The effectiveness of commercially available and protype pinger devices has been trialled in the UK bass pair trawl fishery and the adjacent European fishery. Tests have evaluated parameters such as sound source level, pulse durations, immersion depths, and distance from dolphin groups whilst assessing the behavioural response of animals. The placement of pingers within trawl gear has also been evaluated and is considered a critical factor in their effectiveness in deterring small cetaceans from interacting with fishing gear. Experimental work has produced mixed results, with significant reductions in bycatch rates being observed when pingers have been used, but the absence of a sufficient number of control tows prevents confidence in the results.
The results of monitoring pinger deployment over three years showed three potential problems with implementing these devices as a mitigation measure. Devices may not always be properly charged or working when deployed; they may be placed too close to the surface; and, they may degrade after three years and are unable to hold adequate charge
As a result, the effectiveness of pingers in reducing bycatch of dolphins in pelagic trawls is unclear. A decline in observed bycatch in UK pair-trawl fisheries was reported following the introduction of pingers, and trials with pingers in French trawlers indicated a 70% reduction in common dolphin bycatch. However, at-sea trials off Ireland indicated that pingers may not provide a consistently effective deterrent signal for common dolphins.
Of the commercial gillnet pingers, only the DDD has shown some effect in pelagic fisheries. Pingers (DDDs) should be fully charged and deployed on the lower wing ends or bridles of the trawl to ensure they continue to function correctly. Although DDDs appear to be effective in reducing dolphin bycatch, there are still challenges to address including determining the most effective configuration for mid-water trawls.
Deployment of pingers may interfere with normal fishing operations, and French fishermen prefer to use a softer pinger set on the rear part of the trawl rather than use a DDD set on the wings of the trawls because there is less interference with the netsonder. Concerns also exist that cetaceans will become habituated to pinger use over time, and their effectiveness will, therefore, decline. Currently, habituation is not thought to pose a problem, although it may be hard to test for this and to link any changes in pinger effectiveness to habituation. Concerns have also been expressed that the wide use of pingers in certain fisheries may result in the exclusion of cetaceans from habitat that may be significant to their survival. There is currently no evidence that this occurs where pingers have been used.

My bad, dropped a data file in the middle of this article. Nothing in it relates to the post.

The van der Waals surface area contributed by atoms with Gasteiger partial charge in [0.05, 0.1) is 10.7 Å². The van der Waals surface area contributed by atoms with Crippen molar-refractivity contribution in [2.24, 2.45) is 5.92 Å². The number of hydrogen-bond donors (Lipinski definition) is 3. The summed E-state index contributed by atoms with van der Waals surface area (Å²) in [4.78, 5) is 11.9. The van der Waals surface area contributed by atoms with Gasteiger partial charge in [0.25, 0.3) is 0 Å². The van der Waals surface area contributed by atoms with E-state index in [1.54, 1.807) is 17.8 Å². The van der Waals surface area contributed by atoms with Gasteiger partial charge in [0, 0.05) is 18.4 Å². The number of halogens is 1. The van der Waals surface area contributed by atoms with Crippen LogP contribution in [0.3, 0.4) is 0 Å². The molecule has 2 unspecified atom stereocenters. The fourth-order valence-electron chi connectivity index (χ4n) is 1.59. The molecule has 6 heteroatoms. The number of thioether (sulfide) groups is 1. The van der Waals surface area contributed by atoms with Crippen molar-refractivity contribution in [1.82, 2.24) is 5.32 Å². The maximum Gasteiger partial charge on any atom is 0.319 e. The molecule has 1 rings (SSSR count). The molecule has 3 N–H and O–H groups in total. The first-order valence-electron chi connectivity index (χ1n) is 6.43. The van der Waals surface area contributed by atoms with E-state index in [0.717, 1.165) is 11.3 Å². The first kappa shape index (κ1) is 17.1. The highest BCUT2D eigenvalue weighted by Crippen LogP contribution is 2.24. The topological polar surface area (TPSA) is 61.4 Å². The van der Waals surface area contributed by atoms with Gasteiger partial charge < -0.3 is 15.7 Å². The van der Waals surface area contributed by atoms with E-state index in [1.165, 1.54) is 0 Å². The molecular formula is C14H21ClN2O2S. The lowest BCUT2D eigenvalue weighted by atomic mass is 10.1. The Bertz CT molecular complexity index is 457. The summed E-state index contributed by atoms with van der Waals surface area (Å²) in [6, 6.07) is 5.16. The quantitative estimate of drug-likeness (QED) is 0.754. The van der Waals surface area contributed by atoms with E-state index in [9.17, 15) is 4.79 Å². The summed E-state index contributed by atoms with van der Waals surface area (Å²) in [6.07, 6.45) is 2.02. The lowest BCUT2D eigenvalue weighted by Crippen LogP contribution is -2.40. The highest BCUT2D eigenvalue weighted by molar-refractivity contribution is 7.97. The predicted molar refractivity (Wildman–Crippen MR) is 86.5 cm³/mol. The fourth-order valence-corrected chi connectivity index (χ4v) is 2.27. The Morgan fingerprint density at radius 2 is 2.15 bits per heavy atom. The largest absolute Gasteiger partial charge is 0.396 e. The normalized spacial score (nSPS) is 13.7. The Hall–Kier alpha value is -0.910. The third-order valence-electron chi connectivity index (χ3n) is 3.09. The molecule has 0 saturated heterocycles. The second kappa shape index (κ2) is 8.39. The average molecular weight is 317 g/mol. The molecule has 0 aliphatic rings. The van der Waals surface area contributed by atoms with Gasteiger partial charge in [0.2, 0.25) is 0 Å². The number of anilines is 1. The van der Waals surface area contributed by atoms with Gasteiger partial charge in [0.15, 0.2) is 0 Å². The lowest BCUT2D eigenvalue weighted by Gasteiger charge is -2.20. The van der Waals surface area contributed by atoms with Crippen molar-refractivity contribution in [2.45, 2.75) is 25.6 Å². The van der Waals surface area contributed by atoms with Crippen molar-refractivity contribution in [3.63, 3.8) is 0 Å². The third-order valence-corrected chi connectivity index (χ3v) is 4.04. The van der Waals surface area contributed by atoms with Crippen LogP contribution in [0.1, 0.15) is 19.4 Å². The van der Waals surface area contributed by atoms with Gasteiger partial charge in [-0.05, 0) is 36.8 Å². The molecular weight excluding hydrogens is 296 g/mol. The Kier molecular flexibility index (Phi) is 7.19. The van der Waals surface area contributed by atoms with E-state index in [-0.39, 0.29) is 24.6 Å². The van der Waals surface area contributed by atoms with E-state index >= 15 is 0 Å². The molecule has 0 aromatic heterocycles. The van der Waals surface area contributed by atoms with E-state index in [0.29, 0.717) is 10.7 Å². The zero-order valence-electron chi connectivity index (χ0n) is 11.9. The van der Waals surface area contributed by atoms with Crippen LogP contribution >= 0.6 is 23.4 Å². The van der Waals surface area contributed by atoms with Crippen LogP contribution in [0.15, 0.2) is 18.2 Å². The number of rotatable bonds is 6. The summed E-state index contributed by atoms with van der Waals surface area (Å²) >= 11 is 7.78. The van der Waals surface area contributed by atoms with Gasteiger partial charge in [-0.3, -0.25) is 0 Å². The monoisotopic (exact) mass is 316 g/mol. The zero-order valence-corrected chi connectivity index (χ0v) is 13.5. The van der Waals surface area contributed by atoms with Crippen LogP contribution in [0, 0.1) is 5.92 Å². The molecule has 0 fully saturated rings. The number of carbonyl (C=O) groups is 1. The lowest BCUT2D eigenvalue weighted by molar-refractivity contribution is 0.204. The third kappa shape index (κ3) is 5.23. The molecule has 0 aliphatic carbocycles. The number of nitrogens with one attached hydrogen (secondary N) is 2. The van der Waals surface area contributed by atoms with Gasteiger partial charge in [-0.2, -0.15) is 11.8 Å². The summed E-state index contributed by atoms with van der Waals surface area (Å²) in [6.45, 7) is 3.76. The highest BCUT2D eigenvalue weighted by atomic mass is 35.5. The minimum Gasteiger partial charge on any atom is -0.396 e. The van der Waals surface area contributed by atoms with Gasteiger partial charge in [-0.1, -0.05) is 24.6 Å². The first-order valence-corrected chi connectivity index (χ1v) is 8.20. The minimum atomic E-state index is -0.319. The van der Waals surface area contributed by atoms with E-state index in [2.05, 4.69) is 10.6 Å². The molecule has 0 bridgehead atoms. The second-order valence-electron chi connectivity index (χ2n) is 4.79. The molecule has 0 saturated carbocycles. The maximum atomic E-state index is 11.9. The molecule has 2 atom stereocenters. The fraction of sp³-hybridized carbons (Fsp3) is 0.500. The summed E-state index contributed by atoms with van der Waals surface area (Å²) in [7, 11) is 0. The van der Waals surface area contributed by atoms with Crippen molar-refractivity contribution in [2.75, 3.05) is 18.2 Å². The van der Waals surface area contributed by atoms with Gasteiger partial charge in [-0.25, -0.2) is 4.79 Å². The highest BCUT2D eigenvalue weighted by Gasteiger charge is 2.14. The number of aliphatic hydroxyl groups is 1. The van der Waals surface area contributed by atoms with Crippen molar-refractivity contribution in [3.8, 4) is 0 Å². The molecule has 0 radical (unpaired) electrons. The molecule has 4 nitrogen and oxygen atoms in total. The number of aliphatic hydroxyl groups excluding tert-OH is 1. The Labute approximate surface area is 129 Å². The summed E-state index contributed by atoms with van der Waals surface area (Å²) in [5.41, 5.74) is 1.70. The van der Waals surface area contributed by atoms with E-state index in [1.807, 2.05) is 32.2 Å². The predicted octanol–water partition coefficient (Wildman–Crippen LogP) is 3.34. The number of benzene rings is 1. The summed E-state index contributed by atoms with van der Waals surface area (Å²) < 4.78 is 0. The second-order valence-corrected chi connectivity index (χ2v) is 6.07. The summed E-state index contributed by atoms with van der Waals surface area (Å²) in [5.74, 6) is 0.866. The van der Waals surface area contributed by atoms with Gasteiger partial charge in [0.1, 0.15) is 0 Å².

Some trawlers employ auto-trawl systems that are designed to maintain the shape of the trawl gear when turning, thus ensuring the entrance to the net remains open at all times. Auto-trawl systems are able to do this by monitoring and controlling the trawl doors via telemetry and sensors. It has been proposed that the use of auto-trawling systems has a potential mitigation effect for pinnipeds and cetaceans
Auto-trawl systems have never been evaluated as a marine mammal bycatch mitigation approach. It is intuitive that ensuring the net entrance does not collapse during trawling operations will be effective in reducing marine mammal entrapment in trawl nets and maintaining the effective operation of excluder devices. However, while this may reduce the likelihood of marine mammal entrapment and ensuing mortality, there is currently no evidence that the use of auto-trawl equipment will be effective in minimising the capture of marine mammals. Use of auto-trawl systems as a marine mammal mitigation device should therefore be treated with caution until the efficacy of these systems has been demonstrated.